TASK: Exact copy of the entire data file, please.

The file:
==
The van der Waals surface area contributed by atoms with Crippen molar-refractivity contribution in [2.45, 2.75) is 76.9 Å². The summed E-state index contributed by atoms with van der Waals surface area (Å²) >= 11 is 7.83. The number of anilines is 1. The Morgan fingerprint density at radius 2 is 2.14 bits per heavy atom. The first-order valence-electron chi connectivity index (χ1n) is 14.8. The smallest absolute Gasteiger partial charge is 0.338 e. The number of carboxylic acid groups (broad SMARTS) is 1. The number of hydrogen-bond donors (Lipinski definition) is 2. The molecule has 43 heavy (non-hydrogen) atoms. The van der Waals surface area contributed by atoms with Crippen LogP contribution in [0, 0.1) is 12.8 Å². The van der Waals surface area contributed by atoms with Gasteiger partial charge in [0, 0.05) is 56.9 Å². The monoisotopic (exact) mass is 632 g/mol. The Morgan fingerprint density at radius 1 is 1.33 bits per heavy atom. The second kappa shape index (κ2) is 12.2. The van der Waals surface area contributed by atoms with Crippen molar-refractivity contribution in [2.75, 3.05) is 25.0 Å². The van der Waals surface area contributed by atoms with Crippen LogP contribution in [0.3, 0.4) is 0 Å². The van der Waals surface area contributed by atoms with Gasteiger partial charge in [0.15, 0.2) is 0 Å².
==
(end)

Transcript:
The van der Waals surface area contributed by atoms with Crippen molar-refractivity contribution in [2.45, 2.75) is 76.9 Å². The summed E-state index contributed by atoms with van der Waals surface area (Å²) >= 11 is 7.83. The number of anilines is 1. The Morgan fingerprint density at radius 2 is 2.14 bits per heavy atom. The first-order valence-electron chi connectivity index (χ1n) is 14.8. The smallest absolute Gasteiger partial charge is 0.338 e. The number of carboxylic acid groups (broad SMARTS) is 1. The number of hydrogen-bond donors (Lipinski definition) is 2. The molecule has 43 heavy (non-hydrogen) atoms. The van der Waals surface area contributed by atoms with Crippen LogP contribution in [0, 0.1) is 12.8 Å². The van der Waals surface area contributed by atoms with Gasteiger partial charge in [0, 0.05) is 56.9 Å². The monoisotopic (exact) mass is 632 g/mol. The Morgan fingerprint density at radius 1 is 1.33 bits per heavy atom. The second kappa shape index (κ2) is 12.2. The van der Waals surface area contributed by atoms with Crippen molar-refractivity contribution in [2.75, 3.05) is 25.0 Å². The van der Waals surface area contributed by atoms with Crippen LogP contribution in [0.3, 0.4) is 0 Å². The van der Waals surface area contributed by atoms with Gasteiger partial charge in [0.15, 0.2) is 0 Å².